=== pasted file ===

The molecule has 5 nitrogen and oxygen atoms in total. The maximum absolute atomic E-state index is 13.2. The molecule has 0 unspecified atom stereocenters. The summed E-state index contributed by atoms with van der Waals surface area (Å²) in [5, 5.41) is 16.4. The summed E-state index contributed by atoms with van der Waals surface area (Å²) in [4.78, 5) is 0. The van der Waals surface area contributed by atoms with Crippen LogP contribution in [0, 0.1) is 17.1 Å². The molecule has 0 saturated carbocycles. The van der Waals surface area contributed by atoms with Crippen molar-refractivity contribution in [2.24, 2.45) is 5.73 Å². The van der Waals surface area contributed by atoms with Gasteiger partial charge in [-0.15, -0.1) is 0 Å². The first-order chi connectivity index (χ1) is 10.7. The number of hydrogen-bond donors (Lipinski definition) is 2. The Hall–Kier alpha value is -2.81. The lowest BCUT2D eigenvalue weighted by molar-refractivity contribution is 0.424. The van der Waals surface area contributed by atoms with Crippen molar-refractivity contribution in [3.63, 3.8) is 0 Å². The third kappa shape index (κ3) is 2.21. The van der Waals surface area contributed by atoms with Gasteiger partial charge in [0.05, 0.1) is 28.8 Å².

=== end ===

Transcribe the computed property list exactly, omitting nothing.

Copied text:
The molecule has 5 nitrogen and oxygen atoms in total. The maximum absolute atomic E-state index is 13.2. The molecule has 0 unspecified atom stereocenters. The summed E-state index contributed by atoms with van der Waals surface area (Å²) in [5, 5.41) is 16.4. The summed E-state index contributed by atoms with van der Waals surface area (Å²) in [4.78, 5) is 0. The van der Waals surface area contributed by atoms with Crippen LogP contribution in [0, 0.1) is 17.1 Å². The molecule has 0 saturated carbocycles. The van der Waals surface area contributed by atoms with Crippen molar-refractivity contribution in [2.24, 2.45) is 5.73 Å². The van der Waals surface area contributed by atoms with Gasteiger partial charge in [-0.15, -0.1) is 0 Å². The first-order chi connectivity index (χ1) is 10.7. The number of hydrogen-bond donors (Lipinski definition) is 2. The Hall–Kier alpha value is -2.81. The lowest BCUT2D eigenvalue weighted by molar-refractivity contribution is 0.424. The van der Waals surface area contributed by atoms with Crippen molar-refractivity contribution in [3.63, 3.8) is 0 Å². The third kappa shape index (κ3) is 2.21. The van der Waals surface area contributed by atoms with Gasteiger partial charge in [0.05, 0.1) is 28.8 Å².